With Trump (the survivor!), besides his complete lack of relevant experience, there was his history of corruption; his narcissism, ignorance, and belligerence, as well as his disregard for facts or rules of engagement; and the racism, sexism, and other hatreds he was stirring up. 

With HRC, the issue for me was war—her known history of preference for war over diplomacy; her recklessness (“(I’d rather be caught trying”); her clear enjoyment of brutal murder (“What can I say? We came, we saw, he died!”); her predilection for interfering in other people’s countries, whether by war (Libya) or covert meddling (Ukraine); her stated intention to establish a no-fly zone in Syria, thereby setting the U.S. on a direct collision course with Russia; and, of course, her demonization of Russia, the drumbeat of which never faltered during the entire campaign, as if she were running for commander-in-chief—a characterization of the office she used frequently—instead of president of the United States, and was planning to march us into war on Day One. 

Not since the early 1980s, when Ronald Reagan talked about “winnable nuclear war,” put medium-range nuclear warheads into Europe, and came up with the Strategic Defense Initiative (“Star Wars”), have I felt such fear that we were on the verge of nuclear annihilation. 

I did feel sick to my stomach when, on November 8, it became clear that Trump would win—had won—but even by as early as that evening, I think, I had a sudden happy vision of Hillary vanishing like CGI in the movies, breaking apart into tiny tiny particles, and with her went Victoria Nuland, Michèle Flournoy, Samantha Power, and all the rest of that interventionist R2P crowd that terrified me. I realized they were really truly not going to be in a position to carry out their plans to save villages all over the world by destroying them and my dread lifted. And when, the next day or the day after, the news came out that Trump and Putin had spoken and talked about a potential reset between our countries, I felt a relief and optimism I had not felt for many many weeks. 

So then I knew it was Clinton I had feared more. Of the two great evils, it was Trump who was my lesser. 

It looks like what we are facing now may well be as horrifying as we feared—including continuing or increasing war. And we must resist in every way possible. But it is essential to understand that Hillary Clinton, despite having the entire Democratic establishment behind her, lost twice to the most improbable of outsiders, not because of the stupidity or irrationality or evil of those who voted against her in ’08 and ’16, but because of her own corruption, arrogance, mismanagement, and absolute inability to hear the desperation of those millions of Americans outside her well-off, self-satisfied elite circle. It is fantasy to think we would have thrived if only she had won. She is the ultimate insider, the epitome and beneficiary of everything that is wrong with the system—the world system of greed, violence, and destruction which is now in collapse across the planet.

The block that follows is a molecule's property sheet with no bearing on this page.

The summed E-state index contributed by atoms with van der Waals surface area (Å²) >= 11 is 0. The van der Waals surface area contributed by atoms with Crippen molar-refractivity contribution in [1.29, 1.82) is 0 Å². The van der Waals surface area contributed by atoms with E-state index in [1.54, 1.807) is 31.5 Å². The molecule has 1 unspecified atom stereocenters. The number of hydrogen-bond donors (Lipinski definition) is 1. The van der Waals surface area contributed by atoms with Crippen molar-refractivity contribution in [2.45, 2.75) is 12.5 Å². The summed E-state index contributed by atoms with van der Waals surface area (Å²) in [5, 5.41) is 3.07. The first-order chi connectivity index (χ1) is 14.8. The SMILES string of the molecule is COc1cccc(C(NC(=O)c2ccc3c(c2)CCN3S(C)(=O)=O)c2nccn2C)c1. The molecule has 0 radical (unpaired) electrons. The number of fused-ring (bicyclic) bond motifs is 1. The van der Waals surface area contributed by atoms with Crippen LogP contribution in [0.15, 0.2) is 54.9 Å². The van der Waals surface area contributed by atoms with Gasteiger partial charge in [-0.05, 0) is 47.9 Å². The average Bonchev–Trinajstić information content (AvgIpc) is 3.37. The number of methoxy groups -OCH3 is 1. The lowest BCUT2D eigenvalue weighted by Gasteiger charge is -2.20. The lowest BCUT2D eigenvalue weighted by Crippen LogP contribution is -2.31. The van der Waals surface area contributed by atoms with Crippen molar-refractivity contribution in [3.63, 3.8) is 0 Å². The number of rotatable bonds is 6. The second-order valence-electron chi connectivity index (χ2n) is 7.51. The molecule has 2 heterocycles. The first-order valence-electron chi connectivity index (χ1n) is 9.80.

For God’s sake I beg you, at this critical time in world history, do not hate the progressive wing of your own party, people with whom you are most likely to share your moral convictions, if not all your political opinions. Do not hate, either, those Americans who voted for Donald Trump in the mistaken belief that he would make their lives better. Even if they are racists! Racism is embedded in the American experience. It is the problem of us all. And the worse things get—and they will get worse—the more selfish and angry humans are going to be. The more we are going to want to pull up the drawbridges and yell down from the parapets to those left out in the cold, “Die!” 

We must struggle against this impulse in ourselves and in others. Not because it’s right but because it’s necessary. It is almost certain that we humans have no chance of survival. But we are now so intertwined, so globalized (if I may use that expression), that if we have any chance at all, it will have to be cooperatively. It will have to be together.